Benjamin Franklin's Printing Network: Disseminating Virtue in Early America

Benjamin Franklin's Printing Network: Disseminating Virtue in Early America

Benjamin Franklin's Printing Network: Disseminating Virtue in Early America

Benjamin Franklin's Printing Network: Disseminating Virtue in Early America

Synopsis

In Benjamin Franklin's Printing Network, Ralph Frasca explores Franklin's partnerships and business relationships with printers and their impact on the early American press. Besides analyzing the structure of the network, Frasca addresses two equally important questions: How did Franklin establish this informal group? What were his motivations for doing so? This network grew to be the most prominent and geographically extensive of the early American printing organizations, lasting from the 1720s until the 1790s. Stretching from New England to the West Indies, it comprised more than two dozen members, including such memorable characters as the Job-like James Parker, the cunning Francis Childs, the malcontent Benjamin Mecom, the vengeful Benjamin Franklin Bache, the steadfast David Hall, and the deranged Anthony Armbruster. Franklin's network altered practices in both the European and the American colonial printing trades by providing capital and political influence to set up workers as partners and associates. As an economic entity and source of mutual support, the network was integral to the success of many eighteenth-century printers, as well as to the development of American journalism. Frasca argues that one of Franklin's principal motivations in establishing the network was his altruistic desire to assist Americans in their efforts to be virtuous. Using a variety of sources, Frasca shows that Franklin viewed virtue as a path to personal happiness and social utility. Franklin intended for his network of printers to teach virtue and encourage its adoption. The network would disseminate his moral truths to a mass audience, and this would in turn further his own political, economic, and moral ambitions. By exploring Franklin's printing network and addressing these questions, this work fills a substantial void in the historical treatment of Franklin's life. Amateur historians and professional scholars alike will welcome Frasca's clear and capable treatment of this subject.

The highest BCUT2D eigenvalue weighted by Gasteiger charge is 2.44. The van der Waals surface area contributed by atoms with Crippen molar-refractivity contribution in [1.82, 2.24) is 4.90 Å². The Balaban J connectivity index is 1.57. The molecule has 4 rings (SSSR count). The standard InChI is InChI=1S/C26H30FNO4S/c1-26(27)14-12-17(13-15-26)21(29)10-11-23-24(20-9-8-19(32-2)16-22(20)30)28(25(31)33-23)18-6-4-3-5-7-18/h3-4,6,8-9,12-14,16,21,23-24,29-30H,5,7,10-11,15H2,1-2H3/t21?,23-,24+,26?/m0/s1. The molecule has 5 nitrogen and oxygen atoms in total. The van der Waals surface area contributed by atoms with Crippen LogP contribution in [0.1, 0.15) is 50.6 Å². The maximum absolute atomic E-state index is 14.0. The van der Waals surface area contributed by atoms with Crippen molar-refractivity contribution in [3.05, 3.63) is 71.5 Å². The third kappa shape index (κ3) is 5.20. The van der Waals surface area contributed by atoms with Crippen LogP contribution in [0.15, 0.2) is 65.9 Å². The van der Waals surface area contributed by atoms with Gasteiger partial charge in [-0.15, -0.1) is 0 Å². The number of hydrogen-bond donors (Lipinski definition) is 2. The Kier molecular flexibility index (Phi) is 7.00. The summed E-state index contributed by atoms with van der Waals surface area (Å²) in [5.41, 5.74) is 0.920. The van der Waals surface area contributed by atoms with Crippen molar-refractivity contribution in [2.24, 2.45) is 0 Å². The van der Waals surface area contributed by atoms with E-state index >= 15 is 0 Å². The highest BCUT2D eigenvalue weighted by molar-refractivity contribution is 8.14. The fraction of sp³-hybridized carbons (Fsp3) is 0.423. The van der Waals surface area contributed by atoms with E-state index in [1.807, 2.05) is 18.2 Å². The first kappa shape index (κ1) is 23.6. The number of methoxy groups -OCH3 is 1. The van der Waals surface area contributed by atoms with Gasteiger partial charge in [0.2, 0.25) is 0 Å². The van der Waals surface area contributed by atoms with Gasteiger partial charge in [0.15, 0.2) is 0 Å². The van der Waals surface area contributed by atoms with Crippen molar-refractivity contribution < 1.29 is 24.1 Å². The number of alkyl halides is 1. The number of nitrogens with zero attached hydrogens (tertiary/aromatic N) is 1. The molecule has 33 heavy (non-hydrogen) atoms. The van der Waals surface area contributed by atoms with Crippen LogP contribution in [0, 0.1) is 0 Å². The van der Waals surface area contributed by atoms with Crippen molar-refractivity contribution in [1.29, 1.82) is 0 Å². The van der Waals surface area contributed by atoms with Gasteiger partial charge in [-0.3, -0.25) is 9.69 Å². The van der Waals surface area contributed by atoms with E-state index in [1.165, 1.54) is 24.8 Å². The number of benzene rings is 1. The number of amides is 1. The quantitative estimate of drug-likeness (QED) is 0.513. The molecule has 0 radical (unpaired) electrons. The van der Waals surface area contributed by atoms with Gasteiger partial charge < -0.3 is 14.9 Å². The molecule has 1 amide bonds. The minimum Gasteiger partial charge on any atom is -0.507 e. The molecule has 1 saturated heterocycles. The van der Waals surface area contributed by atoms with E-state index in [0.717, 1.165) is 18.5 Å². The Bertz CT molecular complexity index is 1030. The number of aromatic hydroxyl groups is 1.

Excerpt

“Historians relate, not so much what is done, as what they would have believed,” Benjamin Franklin suggested to readers of his Poor Richard's Almanack in 1739. Franklin's view, although characteristically cynical, underscores the historian's important role of “interpreter.” When there is disagreement on the “truth” of what happened in the past, historians propound their theories, which compete for acceptance and validation in the Miltonian free marketplace of ideas. Even more subject to interpretation is the question of why something happened. Seldom can absolute truth be located in this search, which is why “why” is the historian's most challenging question.

This book addresses both the “why” and the “what” of Franklin's printing network, as in “What form did it take?” and “Why did he create it?” Franklin himself offers only a few vague allusions to his printing network, which has contributed to the minimal acknowledgement of its existence in the voluminous literature about Franklin. Thus, my task here has been to reconstruct an organization from inference, by piecing shards of information together to suggest the structure and functions of a printing network that served variously as an economic investment, political force, mechanism of press growth, and means for Franklin to attain his ideological ambitions.

The abundance of Franklin scholarship and primary-source materials presents the omnipresent temptation to say everything about Franklin, or at least everything about his printing career. I make no attempt at comprehensiveness here, for such an effort would be redundant in light of the numerous lengthy treatments of the subject. Consequently, the interesting stories of Franklin's apprenticeship in Boston, his service as a journeyman in London . . .

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